The "district court is required to develop adequate facts to support its decision and to articulate specific reasons for its conclusion" that transfer to another venue is appropriate. Lacey I, 862 F.2d at 39; see National Property Investors VIII v., 917 F. Supp. at 326; Hudson United Bank, 832 F. Supp. at 888; Honeywell, 817 F. Supp. at 480. The moving party, however, must submit sufficient information in the record to facilitate the appropriate analysis and to meet its burden of persuasion. From that basis, the contentions of the plaintiff and the relevant private and public interests must be considered and balanced. Id.; Hudson United Bank, 832 F. Supp. at 888.
4. Private Interests
The primary private interests in this action are McGee's choice of forum and the convenience of the available districts with regard to the sources of proof, namely the witnesses and evidence of all parties to the action.
a. Choice of Forum
In the Third Circuit, a plaintiff's choice of forum is a "paramount concern" in deciding a motion to transfer venue. The choice is "entitled to greater deference" when a plaintiff chooses its home forum. Honeywell, 817 F. Supp. at 480; Sandvik, 724 F. Supp. at 307 (citations omitted). See also Market Transition Facility of New Jersey, 941 F. Supp. at 467; Job Haines Home for the Aged, 936 F. Supp. at 227 ("In deciding transfers under § 1404(a), courts ... generally assign the plaintiff's choice of forum significant weight."); Newcomb v. Daniels, Saltz, Mongeluzzi & Barrett, Ltd., 847 F. Supp. 1244, 1246 (D.N.J. 1994).
Indeed, "unless the balance is strongly tipped in favor of the defendant, the plaintiff's choice of forum should not be disturbed." Gulf Oil, 330 U.S. at 508; Honeywell, 817 F. Supp. at 480 (quoting Hardaway Constr., Inc. v. Conesco Indus., Ltd., 583 F. Supp. 617, 620 (D.N.J. 1983); see Lony II, 935 F.2d at 609; Lacey I, 862 F.2d at 44. A plaintiff's choice of forum is considered to be presumptively correct. Id.; Lacey I, 862 F.2d at 45; Hudson United Bank, 832 F. Supp. at 888.
This presumption, however, is not dispositive. A plaintiff's choice of forum is not the only factor to be considered in a transfer analysis. Honeywell, 817 F. Supp. at 480; American Tel. & Tel., 736 F. Supp. at 1306. A plaintiff's choice of forum is simply a preference; it is not a right. Honeywell, 817 F. Supp. at 480; American Tel. & Tel. Co., 736 F. Supp. at 1306. In certain circumstances, a plaintiff's choice of forum is afforded less weight in the balance.
One instance where a plaintiff's choice of forum is afforded less deference is when the plaintiff has chosen a foreign forum, Mediterranean Golf, 783 F. Supp. at 842; see also Piper, 454 U.S. at 255-56; Job Haines Home for the Aged, 936 F. Supp. at 228; American Tel. & Tel., 736 F. Supp. at 1306; Ballard Med. Prods. v. Concord Labs., 700 F. Supp. 796, 800 (D.Del 1988); L.C. Baron, Inc. v. H.G. Caspari, Inc., 678 F. Supp. 100, 103 (E.D.Pa. 1987); Clopay Corp. v. Newell Cos., 527 F. Supp. 733, 736 (D.Del. 1981); Pall Corp. v. Bentley Labs., Inc., 523 F. Supp. 450, 452 (D.Del. 1981). Cf. Bhatnagar v. Surrendra Overseas Ltd., 52 F.3d 1220, 1226 & n.4 (3d Cir. 1995); Lony II, 935 F.2d at 609 (according less deference does not mean no deference is given to foreign plaintiff's choice of forum).
As well, deference is curbed when a plaintiff's choice of forum has little connection with the operative facts of the lawsuit. Job Haines Home for the Aged, 936 F. Supp. at 228; National Property Investors VIII, 917 F. Supp. at 327. See also American Tel. & Tel., 736 F. Supp. at 1306; Hardaway Constructors, Inc., 583 F. Supp. at 617 (less significance is afforded plaintiff's choice of forum where "there is an absence of any significant contact by the forum state with the ... transactions or conduct underlying the cause of action").
McGee argues that its choice of forum in this action is entitled to deference. Opposition Brief at 2. McGee argues it conducts business in New Jersey and United Arab is located in New Jersey. Id. Accordingly, McGee argues it has an interest in litigating the action in New Jersey. Id.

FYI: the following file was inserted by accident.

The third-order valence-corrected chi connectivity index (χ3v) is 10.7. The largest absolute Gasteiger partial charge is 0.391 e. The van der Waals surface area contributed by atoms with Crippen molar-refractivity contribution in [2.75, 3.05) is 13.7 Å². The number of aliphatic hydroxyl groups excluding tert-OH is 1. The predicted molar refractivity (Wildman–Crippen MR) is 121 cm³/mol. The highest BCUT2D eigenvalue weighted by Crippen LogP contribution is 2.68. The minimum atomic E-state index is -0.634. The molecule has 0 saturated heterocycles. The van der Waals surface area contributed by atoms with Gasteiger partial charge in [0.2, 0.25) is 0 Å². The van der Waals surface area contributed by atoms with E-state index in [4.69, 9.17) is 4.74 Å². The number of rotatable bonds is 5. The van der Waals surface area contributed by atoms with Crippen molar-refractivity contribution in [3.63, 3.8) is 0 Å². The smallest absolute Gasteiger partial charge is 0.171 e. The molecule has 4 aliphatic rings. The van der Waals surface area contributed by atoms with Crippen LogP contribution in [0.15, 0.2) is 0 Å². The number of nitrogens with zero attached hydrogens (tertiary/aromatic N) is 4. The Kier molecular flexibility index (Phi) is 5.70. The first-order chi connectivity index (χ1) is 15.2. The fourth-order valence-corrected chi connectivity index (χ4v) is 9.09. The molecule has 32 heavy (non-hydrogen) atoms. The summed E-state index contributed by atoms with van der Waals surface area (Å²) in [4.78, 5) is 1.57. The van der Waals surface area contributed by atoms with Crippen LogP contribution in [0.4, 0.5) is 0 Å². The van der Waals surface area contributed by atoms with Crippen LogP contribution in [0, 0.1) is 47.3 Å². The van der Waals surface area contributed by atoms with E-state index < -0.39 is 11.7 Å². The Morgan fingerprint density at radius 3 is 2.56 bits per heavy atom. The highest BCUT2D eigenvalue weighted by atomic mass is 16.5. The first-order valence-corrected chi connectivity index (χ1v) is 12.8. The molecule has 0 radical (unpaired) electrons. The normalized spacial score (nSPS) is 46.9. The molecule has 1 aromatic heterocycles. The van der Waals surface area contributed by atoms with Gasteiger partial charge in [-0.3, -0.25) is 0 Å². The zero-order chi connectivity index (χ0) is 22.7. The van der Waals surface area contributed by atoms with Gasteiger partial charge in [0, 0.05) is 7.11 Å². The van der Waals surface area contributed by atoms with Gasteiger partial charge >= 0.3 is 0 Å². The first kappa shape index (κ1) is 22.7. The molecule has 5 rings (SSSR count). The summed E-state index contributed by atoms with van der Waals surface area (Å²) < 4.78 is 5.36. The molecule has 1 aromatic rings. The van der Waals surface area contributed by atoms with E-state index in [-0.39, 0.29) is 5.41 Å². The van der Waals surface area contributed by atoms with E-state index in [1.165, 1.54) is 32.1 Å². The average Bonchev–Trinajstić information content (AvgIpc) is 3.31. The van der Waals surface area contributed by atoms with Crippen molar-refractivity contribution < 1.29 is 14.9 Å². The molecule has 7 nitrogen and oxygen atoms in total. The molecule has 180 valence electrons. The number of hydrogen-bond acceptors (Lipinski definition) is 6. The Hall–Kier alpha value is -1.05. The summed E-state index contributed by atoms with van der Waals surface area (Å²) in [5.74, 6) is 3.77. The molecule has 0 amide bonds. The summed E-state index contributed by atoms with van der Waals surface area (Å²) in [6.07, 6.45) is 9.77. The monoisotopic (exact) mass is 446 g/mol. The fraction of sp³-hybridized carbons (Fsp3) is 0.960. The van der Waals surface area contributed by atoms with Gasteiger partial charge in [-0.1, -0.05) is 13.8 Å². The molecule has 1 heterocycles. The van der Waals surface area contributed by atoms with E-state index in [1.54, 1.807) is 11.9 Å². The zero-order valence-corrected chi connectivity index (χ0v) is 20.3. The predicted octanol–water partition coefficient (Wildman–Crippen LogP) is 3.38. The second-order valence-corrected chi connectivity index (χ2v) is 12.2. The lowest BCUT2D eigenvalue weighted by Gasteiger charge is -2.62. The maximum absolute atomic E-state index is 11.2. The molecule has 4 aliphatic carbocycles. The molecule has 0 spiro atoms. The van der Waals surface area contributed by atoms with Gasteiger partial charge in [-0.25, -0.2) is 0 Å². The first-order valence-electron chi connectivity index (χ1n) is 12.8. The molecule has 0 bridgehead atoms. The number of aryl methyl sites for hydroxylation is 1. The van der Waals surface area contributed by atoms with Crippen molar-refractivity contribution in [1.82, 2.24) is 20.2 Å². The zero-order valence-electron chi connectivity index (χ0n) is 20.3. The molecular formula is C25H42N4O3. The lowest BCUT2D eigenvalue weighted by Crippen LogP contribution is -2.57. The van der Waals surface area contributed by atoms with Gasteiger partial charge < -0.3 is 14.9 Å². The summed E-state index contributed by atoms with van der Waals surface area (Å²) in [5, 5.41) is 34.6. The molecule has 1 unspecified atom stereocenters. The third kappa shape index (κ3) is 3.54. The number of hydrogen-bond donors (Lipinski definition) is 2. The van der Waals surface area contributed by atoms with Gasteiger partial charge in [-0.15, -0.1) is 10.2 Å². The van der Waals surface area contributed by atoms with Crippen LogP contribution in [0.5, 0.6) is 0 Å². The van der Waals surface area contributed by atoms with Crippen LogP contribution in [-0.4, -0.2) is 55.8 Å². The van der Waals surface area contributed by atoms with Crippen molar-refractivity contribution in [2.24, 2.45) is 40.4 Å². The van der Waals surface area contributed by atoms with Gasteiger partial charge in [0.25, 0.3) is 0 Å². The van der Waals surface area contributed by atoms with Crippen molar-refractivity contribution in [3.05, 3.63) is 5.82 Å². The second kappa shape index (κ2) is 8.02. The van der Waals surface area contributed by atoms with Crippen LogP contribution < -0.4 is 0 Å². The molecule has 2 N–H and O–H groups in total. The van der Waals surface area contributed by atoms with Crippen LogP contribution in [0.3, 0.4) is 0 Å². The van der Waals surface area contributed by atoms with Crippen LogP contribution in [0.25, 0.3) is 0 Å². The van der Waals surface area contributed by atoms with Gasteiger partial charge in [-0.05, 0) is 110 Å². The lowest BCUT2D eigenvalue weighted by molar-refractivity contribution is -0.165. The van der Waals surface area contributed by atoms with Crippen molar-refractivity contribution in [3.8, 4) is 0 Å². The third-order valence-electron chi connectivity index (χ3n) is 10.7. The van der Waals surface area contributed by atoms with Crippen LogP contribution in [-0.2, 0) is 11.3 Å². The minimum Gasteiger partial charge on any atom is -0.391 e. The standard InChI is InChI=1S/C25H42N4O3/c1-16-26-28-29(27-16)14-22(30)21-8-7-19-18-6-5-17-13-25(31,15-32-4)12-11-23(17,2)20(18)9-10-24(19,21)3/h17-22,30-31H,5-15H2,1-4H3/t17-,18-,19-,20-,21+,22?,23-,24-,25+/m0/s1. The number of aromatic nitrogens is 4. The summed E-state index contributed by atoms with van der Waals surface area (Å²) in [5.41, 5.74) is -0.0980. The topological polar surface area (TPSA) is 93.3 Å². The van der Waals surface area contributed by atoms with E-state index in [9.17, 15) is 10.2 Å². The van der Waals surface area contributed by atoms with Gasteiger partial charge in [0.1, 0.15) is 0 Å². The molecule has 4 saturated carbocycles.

This argument is unpersuasive. As discussed, when the central facts of a lawsuit occur outside the forum state, a plaintiff's selection of that forum is entitled to less weight. Job Haines for the Aged, 936 F. Supp. at 227; American Tel. & Tel., 736 F. Supp. at 1306; National Micrographics Systems, Inc. v. Canon U.S.A., Inc., 825 F. Supp. 671, 681 (D.N.J. 1993); National Mortg. Network, Inc. v. Home Equity Ctrs., Inc., 683 F. Supp. 116, 119 (E.D.Pa. 1988).
The dispute in the instant matter centers upon whether the Cargo, shipped from Calcutta, India to New Orleans, Louisiana was damaged by United Arab and/or TCI Trucking. See Complaint, passim. The claims arose from the conduct of Defendants either at sea or in Louisiana. Accordingly, where the conduct occurred is significant. As indicated, moreover, the Cargo was shipped pursuant to the Bill of Lading which bears no connection to New Jersey.
It appears that none of the acts or omissions of the United Arab, which allegedly caused harm to McGee, occurred in New Jersey. Rather, the facts underlying the litigation appear to have more significant nexus to Louisiana. Because United Arab has demonstrated that the operative facts to this litigation are not centered in New Jersey, McGee's choice of New Jersey as the forum for this litigation is entitled to less deference. Honeywell, 817 F. Supp. at 483; American Tel. & Tel., 736 F. Supp. at 1306.
b. Access to Proof
The second relevant factor under the private interest analysis is the convenience of the witnesses and the evidence of both parties to the available districts. The Supreme Court has stated that:
To examine "the relative ease of access to sources of proof" and the availability of witnesses, the district court must scrutinize the substance of the dispute between the parties to evaluate what proof is required, and determine whether the pieces of the evidence cited by the parties are critical, or even relevant, to the plaintiff's cause of action and to any potential defended to the action.
Van Cauwenberghe v. Biard, 486 U.S. 517, 528, 100 L. Ed. 2d 517, 108 S. Ct. 1945 (1988) (quoting Gulf Oil, 330 U.S. at 508).
In the instant matter, the parties do not dispute the general nature of the action, which involves a claim arising from the transportation of the Cargo from Calcutta, India to New Orleans, Louisiana.